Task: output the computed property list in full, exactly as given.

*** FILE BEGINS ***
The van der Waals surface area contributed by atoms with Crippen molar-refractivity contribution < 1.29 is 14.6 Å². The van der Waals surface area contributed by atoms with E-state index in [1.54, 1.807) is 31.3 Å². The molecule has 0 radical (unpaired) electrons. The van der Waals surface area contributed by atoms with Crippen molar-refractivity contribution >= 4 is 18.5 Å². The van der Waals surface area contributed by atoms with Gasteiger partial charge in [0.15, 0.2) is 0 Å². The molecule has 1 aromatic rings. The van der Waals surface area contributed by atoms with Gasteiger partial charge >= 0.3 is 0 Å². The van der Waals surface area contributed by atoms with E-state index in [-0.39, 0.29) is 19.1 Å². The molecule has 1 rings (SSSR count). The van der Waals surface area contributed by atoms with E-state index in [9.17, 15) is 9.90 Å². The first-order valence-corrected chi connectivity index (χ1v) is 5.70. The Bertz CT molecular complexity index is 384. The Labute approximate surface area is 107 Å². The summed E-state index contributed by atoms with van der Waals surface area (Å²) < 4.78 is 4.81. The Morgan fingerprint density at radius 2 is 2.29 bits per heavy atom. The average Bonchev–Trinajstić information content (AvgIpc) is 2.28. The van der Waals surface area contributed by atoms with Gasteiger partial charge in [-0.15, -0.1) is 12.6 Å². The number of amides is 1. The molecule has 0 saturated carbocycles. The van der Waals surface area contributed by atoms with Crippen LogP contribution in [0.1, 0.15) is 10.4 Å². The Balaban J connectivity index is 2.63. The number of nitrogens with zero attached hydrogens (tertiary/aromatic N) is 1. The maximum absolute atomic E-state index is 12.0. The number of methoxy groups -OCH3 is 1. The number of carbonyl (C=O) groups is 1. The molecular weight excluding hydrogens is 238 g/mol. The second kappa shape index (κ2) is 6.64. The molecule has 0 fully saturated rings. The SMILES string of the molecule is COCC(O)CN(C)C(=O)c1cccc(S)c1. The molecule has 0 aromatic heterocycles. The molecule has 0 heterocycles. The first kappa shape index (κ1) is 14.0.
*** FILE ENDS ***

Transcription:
The van der Waals surface area contributed by atoms with Crippen molar-refractivity contribution < 1.29 is 14.6 Å². The van der Waals surface area contributed by atoms with E-state index in [1.54, 1.807) is 31.3 Å². The molecule has 0 radical (unpaired) electrons. The van der Waals surface area contributed by atoms with Crippen molar-refractivity contribution >= 4 is 18.5 Å². The van der Waals surface area contributed by atoms with Gasteiger partial charge in [0.15, 0.2) is 0 Å². The molecule has 1 aromatic rings. The van der Waals surface area contributed by atoms with Gasteiger partial charge >= 0.3 is 0 Å². The van der Waals surface area contributed by atoms with E-state index in [-0.39, 0.29) is 19.1 Å². The molecule has 1 rings (SSSR count). The van der Waals surface area contributed by atoms with E-state index in [9.17, 15) is 9.90 Å². The first-order valence-corrected chi connectivity index (χ1v) is 5.70. The Bertz CT molecular complexity index is 384. The Labute approximate surface area is 107 Å². The summed E-state index contributed by atoms with van der Waals surface area (Å²) < 4.78 is 4.81. The Morgan fingerprint density at radius 2 is 2.29 bits per heavy atom. The average Bonchev–Trinajstić information content (AvgIpc) is 2.28. The van der Waals surface area contributed by atoms with Gasteiger partial charge in [-0.15, -0.1) is 12.6 Å². The number of amides is 1. The molecule has 0 saturated carbocycles. The van der Waals surface area contributed by atoms with Crippen LogP contribution in [0.1, 0.15) is 10.4 Å². The Balaban J connectivity index is 2.63. The number of nitrogens with zero attached hydrogens (tertiary/aromatic N) is 1. The maximum absolute atomic E-state index is 12.0. The number of methoxy groups -OCH3 is 1. The number of carbonyl (C=O) groups is 1. The molecular weight excluding hydrogens is 238 g/mol. The second kappa shape index (κ2) is 6.64. The molecule has 0 fully saturated rings. The SMILES string of the molecule is COCC(O)CN(C)C(=O)c1cccc(S)c1. The molecule has 0 aromatic heterocycles. The molecule has 0 heterocycles. The first kappa shape index (κ1) is 14.0.